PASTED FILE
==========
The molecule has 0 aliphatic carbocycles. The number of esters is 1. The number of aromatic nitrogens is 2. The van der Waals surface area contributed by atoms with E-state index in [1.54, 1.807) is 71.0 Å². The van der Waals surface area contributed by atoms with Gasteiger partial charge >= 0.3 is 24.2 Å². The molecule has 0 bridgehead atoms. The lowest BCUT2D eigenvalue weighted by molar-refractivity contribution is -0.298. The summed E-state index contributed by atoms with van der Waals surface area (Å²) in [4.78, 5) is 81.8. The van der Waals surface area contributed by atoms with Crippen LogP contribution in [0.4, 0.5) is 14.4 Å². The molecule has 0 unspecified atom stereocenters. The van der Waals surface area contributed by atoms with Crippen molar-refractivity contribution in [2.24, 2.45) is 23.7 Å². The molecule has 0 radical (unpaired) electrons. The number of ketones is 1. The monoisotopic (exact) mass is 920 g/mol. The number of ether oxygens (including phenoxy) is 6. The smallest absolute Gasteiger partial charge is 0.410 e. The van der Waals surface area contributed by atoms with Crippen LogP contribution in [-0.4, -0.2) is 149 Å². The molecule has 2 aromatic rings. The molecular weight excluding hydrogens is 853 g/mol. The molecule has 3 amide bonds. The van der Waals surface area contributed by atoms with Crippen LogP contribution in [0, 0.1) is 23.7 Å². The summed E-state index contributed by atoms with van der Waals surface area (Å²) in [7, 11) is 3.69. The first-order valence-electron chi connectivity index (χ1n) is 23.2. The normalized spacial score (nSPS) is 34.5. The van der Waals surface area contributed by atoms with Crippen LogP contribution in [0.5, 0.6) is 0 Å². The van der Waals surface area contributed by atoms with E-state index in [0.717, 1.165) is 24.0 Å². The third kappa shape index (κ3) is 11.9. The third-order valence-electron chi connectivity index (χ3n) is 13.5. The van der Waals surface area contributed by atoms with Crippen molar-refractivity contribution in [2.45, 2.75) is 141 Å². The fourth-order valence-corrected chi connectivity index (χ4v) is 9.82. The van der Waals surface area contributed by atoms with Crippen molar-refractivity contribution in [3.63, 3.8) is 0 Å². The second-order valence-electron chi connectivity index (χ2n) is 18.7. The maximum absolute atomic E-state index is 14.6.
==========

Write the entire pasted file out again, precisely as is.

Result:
The molecule has 0 aliphatic carbocycles. The number of esters is 1. The number of aromatic nitrogens is 2. The van der Waals surface area contributed by atoms with E-state index in [1.54, 1.807) is 71.0 Å². The van der Waals surface area contributed by atoms with Gasteiger partial charge >= 0.3 is 24.2 Å². The molecule has 0 bridgehead atoms. The lowest BCUT2D eigenvalue weighted by molar-refractivity contribution is -0.298. The summed E-state index contributed by atoms with van der Waals surface area (Å²) in [4.78, 5) is 81.8. The van der Waals surface area contributed by atoms with Crippen LogP contribution in [0.4, 0.5) is 14.4 Å². The molecule has 0 unspecified atom stereocenters. The van der Waals surface area contributed by atoms with Crippen molar-refractivity contribution in [2.24, 2.45) is 23.7 Å². The molecule has 0 radical (unpaired) electrons. The number of ketones is 1. The monoisotopic (exact) mass is 920 g/mol. The number of ether oxygens (including phenoxy) is 6. The smallest absolute Gasteiger partial charge is 0.410 e. The van der Waals surface area contributed by atoms with Crippen LogP contribution in [-0.4, -0.2) is 149 Å². The molecule has 2 aromatic rings. The molecular weight excluding hydrogens is 853 g/mol. The molecule has 3 amide bonds. The van der Waals surface area contributed by atoms with Crippen LogP contribution in [0, 0.1) is 23.7 Å². The summed E-state index contributed by atoms with van der Waals surface area (Å²) in [7, 11) is 3.69. The first-order valence-electron chi connectivity index (χ1n) is 23.2. The normalized spacial score (nSPS) is 34.5. The van der Waals surface area contributed by atoms with Crippen LogP contribution in [0.5, 0.6) is 0 Å². The van der Waals surface area contributed by atoms with E-state index in [0.717, 1.165) is 24.0 Å². The third kappa shape index (κ3) is 11.9. The third-order valence-electron chi connectivity index (χ3n) is 13.5. The van der Waals surface area contributed by atoms with Crippen molar-refractivity contribution in [2.45, 2.75) is 141 Å². The fourth-order valence-corrected chi connectivity index (χ4v) is 9.82. The van der Waals surface area contributed by atoms with Crippen molar-refractivity contribution in [3.63, 3.8) is 0 Å². The second-order valence-electron chi connectivity index (χ2n) is 18.7. The maximum absolute atomic E-state index is 14.6.